1. Feel the scene you are shooting, let it affect you.
Often times we as photographers rush thru the process of creating art. Modern-day life usually means we are always hurrying to get things done. Don’t do that with your art. Whether it’s taken you 30 seconds or 3 hours to get to this spot you’re about to shoot,
stop, … Breathe, …take it in, …let it affect you.
The more you are affected by the scene, the more you can now capture this scene and create the art of the moment.
2. Use a tripod
I know it’s one more thing to pack and carry, but there are times that the perfect shot needs a longer shutter speed, and upping the ISO isn’t a great trade-off.
There are quite a few travel tripods out there that weigh very little and fold down into something manageable.
3. Organize your image before capture
While you are taking in the beauty around you, look for things that distract from that scene. See some trash in the foreground? Take a minute and remove it. See someone walking thru the scene? Wait a minute until they are gone. Anything you adjust now you don’t have to deal with in post-production.
4. Know the “subject” of your image
This concept sometimes gets the response “huh?” Every image should have a subject, even a landscape. Even if for no other reason so you know where to have your focus hit. If you don’t build your image around one of two central points where you want the viewer to focus their attention, don’t expect the viewer to look at that image for very long.
5. Don’t Rush
This sounds so basic but is so important. If you are like most people, there are always more “things” to do that time enough to do them. Don’t short change yourself when capturing images. You are capturing a moment in time that will never occur again. Take the appropriate amount of time to capture it.
Now, the rest of this segment fits together and goes with the idea of number five, don’t rush. If you follow these ideas, you will see improvement. When you view a scene; turning your head like to right, you’ve just taken in about 180 degrees and if your eyes have tilted at all there’s no telling what camera angle or direction your brain registered as “perfect”.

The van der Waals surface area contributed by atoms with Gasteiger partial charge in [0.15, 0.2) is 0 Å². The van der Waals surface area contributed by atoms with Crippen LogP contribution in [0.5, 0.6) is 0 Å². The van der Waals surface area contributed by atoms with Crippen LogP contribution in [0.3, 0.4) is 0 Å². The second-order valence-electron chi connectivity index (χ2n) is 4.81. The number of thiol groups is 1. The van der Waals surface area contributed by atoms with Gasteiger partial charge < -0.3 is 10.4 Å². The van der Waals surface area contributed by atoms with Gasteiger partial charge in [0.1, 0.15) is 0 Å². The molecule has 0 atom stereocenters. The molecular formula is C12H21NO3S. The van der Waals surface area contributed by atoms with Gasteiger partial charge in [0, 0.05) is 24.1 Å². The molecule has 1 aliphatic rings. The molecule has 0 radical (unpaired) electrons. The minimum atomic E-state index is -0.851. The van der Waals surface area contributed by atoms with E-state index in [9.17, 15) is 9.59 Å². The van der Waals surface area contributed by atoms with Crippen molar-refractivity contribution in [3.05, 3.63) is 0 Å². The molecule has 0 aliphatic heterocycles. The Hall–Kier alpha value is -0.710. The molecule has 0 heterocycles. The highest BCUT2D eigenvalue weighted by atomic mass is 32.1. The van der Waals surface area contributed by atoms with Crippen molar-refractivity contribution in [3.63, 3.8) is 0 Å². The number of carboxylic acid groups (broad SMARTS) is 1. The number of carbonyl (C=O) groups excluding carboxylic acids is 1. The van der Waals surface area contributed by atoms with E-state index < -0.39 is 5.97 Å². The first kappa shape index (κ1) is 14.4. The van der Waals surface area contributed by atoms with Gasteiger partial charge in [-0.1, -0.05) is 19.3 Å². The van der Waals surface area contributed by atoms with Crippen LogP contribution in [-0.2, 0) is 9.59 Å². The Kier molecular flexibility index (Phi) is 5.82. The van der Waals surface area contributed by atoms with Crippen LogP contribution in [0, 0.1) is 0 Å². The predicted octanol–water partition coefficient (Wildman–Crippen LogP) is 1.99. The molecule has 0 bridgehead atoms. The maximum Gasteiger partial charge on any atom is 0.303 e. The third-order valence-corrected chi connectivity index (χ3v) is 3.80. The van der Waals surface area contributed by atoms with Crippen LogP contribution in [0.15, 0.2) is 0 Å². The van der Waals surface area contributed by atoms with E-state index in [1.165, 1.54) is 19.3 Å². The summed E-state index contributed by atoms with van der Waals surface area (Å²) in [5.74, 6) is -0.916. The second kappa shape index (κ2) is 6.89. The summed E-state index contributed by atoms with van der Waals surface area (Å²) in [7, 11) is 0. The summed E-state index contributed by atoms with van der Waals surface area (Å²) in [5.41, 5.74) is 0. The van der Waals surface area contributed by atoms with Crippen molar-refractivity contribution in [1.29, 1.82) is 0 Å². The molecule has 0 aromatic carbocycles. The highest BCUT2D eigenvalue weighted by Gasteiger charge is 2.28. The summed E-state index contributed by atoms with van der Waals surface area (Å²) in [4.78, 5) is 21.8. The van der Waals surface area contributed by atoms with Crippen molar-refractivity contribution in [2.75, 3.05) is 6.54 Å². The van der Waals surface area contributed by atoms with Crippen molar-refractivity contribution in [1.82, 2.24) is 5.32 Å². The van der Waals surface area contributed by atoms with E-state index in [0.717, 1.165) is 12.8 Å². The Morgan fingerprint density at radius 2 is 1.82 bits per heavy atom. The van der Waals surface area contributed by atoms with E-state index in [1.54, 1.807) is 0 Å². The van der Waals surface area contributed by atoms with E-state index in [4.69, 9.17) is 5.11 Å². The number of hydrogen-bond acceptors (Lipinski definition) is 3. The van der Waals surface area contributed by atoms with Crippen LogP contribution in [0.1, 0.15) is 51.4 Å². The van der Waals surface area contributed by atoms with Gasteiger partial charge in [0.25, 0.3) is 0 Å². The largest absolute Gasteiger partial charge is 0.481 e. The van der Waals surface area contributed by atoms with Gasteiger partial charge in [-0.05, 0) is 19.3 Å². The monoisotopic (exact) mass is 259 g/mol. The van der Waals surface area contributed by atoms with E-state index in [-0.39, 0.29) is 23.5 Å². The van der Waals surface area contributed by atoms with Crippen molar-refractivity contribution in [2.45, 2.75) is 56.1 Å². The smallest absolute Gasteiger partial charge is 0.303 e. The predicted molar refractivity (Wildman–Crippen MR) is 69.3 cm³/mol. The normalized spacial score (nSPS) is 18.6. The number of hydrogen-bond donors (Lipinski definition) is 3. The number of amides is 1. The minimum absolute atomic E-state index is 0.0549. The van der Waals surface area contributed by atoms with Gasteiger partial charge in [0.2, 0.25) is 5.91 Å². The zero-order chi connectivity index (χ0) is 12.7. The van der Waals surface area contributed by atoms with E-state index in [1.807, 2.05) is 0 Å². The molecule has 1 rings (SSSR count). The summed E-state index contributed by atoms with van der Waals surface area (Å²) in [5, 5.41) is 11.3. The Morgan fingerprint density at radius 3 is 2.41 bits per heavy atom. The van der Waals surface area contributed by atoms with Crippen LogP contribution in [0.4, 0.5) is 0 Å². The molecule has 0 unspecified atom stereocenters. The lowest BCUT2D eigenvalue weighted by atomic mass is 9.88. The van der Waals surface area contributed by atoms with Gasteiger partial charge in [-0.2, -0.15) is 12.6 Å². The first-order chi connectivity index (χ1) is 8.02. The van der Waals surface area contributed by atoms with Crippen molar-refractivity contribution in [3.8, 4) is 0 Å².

so . . .
6. Try different camera angles and camera heights
Try shooting from your natural standing height, then try a lower or higher angle. Move to the left, then the right.
And while you’re doing that, . . .
7. Capture the scene in both Vertical and Horizontal Formats
I had someone once tell me that all landscapes had to be in Horizontal format. Says who?
Try it. You may find you like the scene Vertically instead.
8. Shoot Loose
If you are shooting with a camera manufactured within the last 1o years, you have enough megapixels in the image to be able to crop and still have a very useable image.
Just for a point of reference, you want to achieve the equivalent print quality of 35mm film at a 16×20 print size, you need less than 10 megapixels.
You can crop your image if you need to. Shoot a little loose so you can re-center your image if you need to. Remember it’s way easier to crop out something than it is to try and add something to an image.
9. Shoot bracketed
Most all cameras made today have the ability to shoot a set of bracketed exposures. You set the number and range for your brackets, set your camera to continuous shooting, high speed preferred, and when you press and hold the shutter button your camera will capture a set of bracketed images.
If your camera is capable of a set of three brackets, set it for one stop over and one stop under. If your camera is capable of 5 or more, try a half stop or quarter stop each way. The procedure for setting up bracketed varies with each camera manufacturer, refer to your manual for specifics.
10 Shoot . . . . shoot a ton.
With digital photography, there is no such thing as overshooting. Thankfully the price of camera memory cards has decreased in the past few years. Not having enough memory to shoot should never be a reason to stop shooting.
You want, need to shoot your perfect scene until you have enough to find your perfect image. Either get higher capacity cards or more cards. Only stop shooting when you are done, or when what you were trying to capture is no longer there.